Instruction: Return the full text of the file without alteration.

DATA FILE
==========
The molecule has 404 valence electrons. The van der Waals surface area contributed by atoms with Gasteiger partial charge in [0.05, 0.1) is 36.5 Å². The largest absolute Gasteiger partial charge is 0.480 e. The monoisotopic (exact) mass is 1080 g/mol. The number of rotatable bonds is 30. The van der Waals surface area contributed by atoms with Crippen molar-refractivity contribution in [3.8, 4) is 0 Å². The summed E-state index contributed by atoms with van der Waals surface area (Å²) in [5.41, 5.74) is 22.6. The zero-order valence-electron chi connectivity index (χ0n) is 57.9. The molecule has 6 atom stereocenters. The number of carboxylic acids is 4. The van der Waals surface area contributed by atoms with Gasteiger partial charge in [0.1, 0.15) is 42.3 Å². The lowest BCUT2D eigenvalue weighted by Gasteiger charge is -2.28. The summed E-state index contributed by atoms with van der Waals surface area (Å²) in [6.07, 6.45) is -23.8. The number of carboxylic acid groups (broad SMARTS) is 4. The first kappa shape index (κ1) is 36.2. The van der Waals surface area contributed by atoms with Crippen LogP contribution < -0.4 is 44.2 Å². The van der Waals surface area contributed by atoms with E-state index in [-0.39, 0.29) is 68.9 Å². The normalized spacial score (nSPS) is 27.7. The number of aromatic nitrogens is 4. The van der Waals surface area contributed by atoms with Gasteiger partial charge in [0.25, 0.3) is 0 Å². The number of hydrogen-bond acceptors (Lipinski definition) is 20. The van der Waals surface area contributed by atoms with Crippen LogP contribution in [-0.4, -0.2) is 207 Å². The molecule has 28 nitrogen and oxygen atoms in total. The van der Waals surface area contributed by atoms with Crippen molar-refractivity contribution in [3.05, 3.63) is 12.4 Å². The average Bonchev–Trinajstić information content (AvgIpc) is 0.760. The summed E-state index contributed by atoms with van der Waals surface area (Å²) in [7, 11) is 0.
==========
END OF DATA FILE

The molecule has 404 valence electrons. The van der Waals surface area contributed by atoms with Gasteiger partial charge in [0.05, 0.1) is 36.5 Å². The largest absolute Gasteiger partial charge is 0.480 e. The monoisotopic (exact) mass is 1080 g/mol. The number of rotatable bonds is 30. The van der Waals surface area contributed by atoms with Crippen molar-refractivity contribution in [3.8, 4) is 0 Å². The summed E-state index contributed by atoms with van der Waals surface area (Å²) in [5.41, 5.74) is 22.6. The zero-order valence-electron chi connectivity index (χ0n) is 57.9. The molecule has 6 atom stereocenters. The number of carboxylic acids is 4. The van der Waals surface area contributed by atoms with Gasteiger partial charge in [0.1, 0.15) is 42.3 Å². The lowest BCUT2D eigenvalue weighted by Gasteiger charge is -2.28. The summed E-state index contributed by atoms with van der Waals surface area (Å²) in [6.07, 6.45) is -23.8. The number of carboxylic acid groups (broad SMARTS) is 4. The first kappa shape index (κ1) is 36.2. The van der Waals surface area contributed by atoms with Crippen LogP contribution < -0.4 is 44.2 Å². The van der Waals surface area contributed by atoms with E-state index in [-0.39, 0.29) is 68.9 Å². The normalized spacial score (nSPS) is 27.7. The number of aromatic nitrogens is 4. The van der Waals surface area contributed by atoms with Gasteiger partial charge in [0.25, 0.3) is 0 Å². The number of hydrogen-bond acceptors (Lipinski definition) is 20. The van der Waals surface area contributed by atoms with Crippen LogP contribution in [-0.4, -0.2) is 207 Å². The molecule has 28 nitrogen and oxygen atoms in total. The van der Waals surface area contributed by atoms with Crippen molar-refractivity contribution in [3.05, 3.63) is 12.4 Å². The average Bonchev–Trinajstić information content (AvgIpc) is 0.760. The summed E-state index contributed by atoms with van der Waals surface area (Å²) in [7, 11) is 0.